So there is no mistake about it I am stating the opinion that NONE of the foreclosure sales on residential property in which the loan was originated as part of a securitization scheme are valid. They are void. If you think you lost your home you’re wrong no matter what anyone tells you. Any lawyer who studies this instead of responding from a knee-jerk “I remember that issue from law school” will come to the same conclusion — the title chain is not just clouded, it is fatally defective. That means the foreclosures were void according to existing law. It is the same effect as if I signed a warranty deed conveying title to YOUR home now. Such a document might LOOK good, but it is fraudulent, because I don’t have the title to convey much less warrant that it is good title. But if Judge won’t let you speak or won’t even consider the possibility that I would flat out lie and file a totally fraudulent deed, I’ll win and you’ll lose. That’s what is happening.

    ———-
    This report is, unfortunately, a whole bottle of “Round Up” dumped on the top of the previous month’s “Green Shoot.”
    -Genesis

    Last modified: 2010-09-27 10:16:48 by mikek31
    2010-09-27 10:14:40
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    2dogs
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    Quote:

    …we’re not just talking about changing a signature law; dozens of laws would have to be retroactively changed to “cure” this mess…

    I realize that, but desperation is a strong motivator. Federal law could jump in the game on an interstate/foreign commerce rationale.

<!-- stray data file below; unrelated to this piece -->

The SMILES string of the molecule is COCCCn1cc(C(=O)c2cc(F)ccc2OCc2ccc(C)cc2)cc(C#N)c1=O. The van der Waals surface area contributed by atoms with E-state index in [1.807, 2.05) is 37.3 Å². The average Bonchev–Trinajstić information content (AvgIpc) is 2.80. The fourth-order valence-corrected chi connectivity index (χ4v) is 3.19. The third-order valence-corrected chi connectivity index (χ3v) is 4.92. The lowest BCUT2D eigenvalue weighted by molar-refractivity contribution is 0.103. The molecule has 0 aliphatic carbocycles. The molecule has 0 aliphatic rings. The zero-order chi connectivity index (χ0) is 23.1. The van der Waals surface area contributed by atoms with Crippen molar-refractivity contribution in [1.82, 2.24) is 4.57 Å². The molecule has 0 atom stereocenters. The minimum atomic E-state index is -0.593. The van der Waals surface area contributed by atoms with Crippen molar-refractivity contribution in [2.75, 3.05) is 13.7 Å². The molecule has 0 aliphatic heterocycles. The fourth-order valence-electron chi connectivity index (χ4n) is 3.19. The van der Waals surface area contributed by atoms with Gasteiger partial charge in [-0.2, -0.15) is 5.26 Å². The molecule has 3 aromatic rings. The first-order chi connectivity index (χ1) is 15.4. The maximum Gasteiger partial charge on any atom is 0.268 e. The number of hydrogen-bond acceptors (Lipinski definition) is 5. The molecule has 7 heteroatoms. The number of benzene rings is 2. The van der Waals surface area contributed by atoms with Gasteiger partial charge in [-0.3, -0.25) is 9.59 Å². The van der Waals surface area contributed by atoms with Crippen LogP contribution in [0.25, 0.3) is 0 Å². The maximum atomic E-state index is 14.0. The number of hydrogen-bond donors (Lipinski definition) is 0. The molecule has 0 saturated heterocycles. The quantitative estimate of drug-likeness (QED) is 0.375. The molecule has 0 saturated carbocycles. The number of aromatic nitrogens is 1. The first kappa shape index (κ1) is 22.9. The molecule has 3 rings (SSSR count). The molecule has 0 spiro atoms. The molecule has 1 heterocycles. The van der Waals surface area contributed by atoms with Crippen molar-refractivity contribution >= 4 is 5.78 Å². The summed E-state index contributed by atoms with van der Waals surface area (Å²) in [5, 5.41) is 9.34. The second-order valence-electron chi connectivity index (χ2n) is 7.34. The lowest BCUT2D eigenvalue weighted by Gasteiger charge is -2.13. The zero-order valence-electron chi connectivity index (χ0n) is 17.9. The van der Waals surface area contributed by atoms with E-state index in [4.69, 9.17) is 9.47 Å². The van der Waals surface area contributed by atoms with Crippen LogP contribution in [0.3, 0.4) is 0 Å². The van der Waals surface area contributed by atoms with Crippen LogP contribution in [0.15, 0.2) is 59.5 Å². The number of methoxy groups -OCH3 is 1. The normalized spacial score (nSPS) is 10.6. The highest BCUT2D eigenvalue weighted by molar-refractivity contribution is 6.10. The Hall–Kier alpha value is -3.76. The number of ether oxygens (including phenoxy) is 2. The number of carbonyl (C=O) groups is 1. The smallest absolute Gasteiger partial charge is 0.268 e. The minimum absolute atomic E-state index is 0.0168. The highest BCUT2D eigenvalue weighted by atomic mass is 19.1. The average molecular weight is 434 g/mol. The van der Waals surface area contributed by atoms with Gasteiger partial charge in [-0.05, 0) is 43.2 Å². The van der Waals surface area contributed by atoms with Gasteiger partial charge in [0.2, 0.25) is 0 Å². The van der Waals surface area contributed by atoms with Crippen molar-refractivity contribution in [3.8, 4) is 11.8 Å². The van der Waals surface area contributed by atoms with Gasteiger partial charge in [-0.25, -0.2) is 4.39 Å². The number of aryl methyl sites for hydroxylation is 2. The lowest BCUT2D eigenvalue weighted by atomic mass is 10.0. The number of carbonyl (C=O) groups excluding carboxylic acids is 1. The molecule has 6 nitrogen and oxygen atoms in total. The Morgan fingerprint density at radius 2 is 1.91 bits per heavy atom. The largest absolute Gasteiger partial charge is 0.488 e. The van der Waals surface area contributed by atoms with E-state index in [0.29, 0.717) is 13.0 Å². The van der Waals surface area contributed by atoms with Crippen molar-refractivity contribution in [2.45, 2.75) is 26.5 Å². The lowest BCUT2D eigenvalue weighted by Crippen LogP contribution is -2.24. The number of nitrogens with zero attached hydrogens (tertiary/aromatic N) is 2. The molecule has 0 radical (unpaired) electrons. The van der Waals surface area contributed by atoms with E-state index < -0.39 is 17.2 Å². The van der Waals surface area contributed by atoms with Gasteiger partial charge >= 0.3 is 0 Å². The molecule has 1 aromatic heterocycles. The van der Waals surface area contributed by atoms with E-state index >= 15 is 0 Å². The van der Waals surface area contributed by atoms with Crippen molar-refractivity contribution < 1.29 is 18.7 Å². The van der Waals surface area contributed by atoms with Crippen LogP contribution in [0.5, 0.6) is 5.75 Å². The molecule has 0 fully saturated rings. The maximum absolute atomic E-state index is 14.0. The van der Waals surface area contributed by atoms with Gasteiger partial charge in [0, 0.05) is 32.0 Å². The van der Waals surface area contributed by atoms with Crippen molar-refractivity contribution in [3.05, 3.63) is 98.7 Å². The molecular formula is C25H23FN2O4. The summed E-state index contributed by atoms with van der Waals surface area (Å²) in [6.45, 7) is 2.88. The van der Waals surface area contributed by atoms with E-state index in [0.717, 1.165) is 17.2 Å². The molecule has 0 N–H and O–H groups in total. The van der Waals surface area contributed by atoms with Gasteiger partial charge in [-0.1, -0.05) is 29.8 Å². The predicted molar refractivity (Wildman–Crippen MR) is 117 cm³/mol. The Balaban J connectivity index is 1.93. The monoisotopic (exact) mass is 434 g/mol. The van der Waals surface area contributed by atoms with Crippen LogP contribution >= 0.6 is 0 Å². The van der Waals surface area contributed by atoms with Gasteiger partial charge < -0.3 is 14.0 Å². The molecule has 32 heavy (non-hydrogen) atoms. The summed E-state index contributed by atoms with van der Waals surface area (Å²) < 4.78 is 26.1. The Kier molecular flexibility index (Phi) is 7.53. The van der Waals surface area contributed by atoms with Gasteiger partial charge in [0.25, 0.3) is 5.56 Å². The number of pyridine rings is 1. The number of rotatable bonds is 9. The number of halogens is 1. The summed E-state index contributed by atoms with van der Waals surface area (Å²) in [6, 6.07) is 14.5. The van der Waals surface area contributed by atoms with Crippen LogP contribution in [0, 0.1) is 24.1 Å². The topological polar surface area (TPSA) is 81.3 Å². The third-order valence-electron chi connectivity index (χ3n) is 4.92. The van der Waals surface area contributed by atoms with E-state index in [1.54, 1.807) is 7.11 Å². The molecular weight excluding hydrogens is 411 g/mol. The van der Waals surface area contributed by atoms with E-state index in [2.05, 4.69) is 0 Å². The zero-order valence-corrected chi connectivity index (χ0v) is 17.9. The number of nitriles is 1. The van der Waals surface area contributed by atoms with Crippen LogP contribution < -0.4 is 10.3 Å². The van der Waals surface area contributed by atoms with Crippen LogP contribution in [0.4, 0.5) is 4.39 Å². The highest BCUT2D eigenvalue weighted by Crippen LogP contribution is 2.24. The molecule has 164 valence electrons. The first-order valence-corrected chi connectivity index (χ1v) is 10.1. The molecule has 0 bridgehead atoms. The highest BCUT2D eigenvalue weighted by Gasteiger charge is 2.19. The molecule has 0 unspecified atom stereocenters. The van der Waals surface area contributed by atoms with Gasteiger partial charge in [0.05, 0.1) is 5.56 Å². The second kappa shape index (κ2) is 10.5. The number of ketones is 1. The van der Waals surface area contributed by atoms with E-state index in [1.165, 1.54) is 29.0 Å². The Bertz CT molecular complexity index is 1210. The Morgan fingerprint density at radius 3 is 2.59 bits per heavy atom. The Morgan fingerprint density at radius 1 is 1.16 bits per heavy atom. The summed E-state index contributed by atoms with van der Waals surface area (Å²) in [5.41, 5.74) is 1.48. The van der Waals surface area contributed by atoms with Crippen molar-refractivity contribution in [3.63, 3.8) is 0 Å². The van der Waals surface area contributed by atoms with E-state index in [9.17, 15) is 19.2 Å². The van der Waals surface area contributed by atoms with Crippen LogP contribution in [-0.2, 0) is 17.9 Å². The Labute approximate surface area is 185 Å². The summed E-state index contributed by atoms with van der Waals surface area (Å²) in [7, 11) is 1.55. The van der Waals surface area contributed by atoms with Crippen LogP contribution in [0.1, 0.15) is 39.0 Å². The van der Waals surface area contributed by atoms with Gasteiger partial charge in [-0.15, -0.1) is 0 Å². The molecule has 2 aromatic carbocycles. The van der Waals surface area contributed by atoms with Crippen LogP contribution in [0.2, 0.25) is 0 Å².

Keep your eyes open… that’s all I’m suggesting.

    ———-
    WORK HARDER! Millions on welfare depend on you!

    Last modified: 2010-09-27 10:18:08 by 2dogs
    2010-09-27 10:17:17
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    Halfbrite
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    Gen said, paraphrased:
    Quote:

    It is fraud upon the county governments, mbs buyers, and courts.

    Agreed. But take it one step further. Why? Why was the fraud done?

    MERS was invented to facilitate securitizing.

    Securitizing was created to facilitate bankers on both the buy and sell sides, stealing a “slice” of commission every time an mbs, cds, or siv was sold or transferred between the small group of “elites” who trade “paper” in 100M + lots. Bankers got paid commission each time of transfer, so they “churned” it incessantly, took their bonus, and the money is gone.

    That’s the story I’ve believed for 2 years, that’s just beginning to come out. That’s how our banking/financial industry stole the savings of the world.

    That’s why I have a hard time “blaming” someone who lost their job and cannot pay their mortgage, or any of the small players for that matter – it was a “setup” from the start of securitization, created and conceived at the highest elite levels of banking/government in America.

    It’s too late to “fix” it – the money is long gone. The only hope for our country and financial system is a reset, a restart, and a rebuild.

    ———-
    “The Second Amendment is in place in case they ignore the others” “Go Galt,and Go Now!”
    2010-09-27 10:19:20
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    Genesis
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    The people who were robbed – the MBS buyers – are entitled to whatever is left off the carcass of these banks.

    Fraud voids all contracts. That requires that the transaction be unwound. If the person so obligated is unable to cover it, that’s their problem.

    ———-
    “The monetary base in ALL modern monetary systems is the sum of unencumbered assets against which one is both WILLING AND ABLE to borrow.” – Me
    2010-09-27 10:23:03
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    Icanhasbailout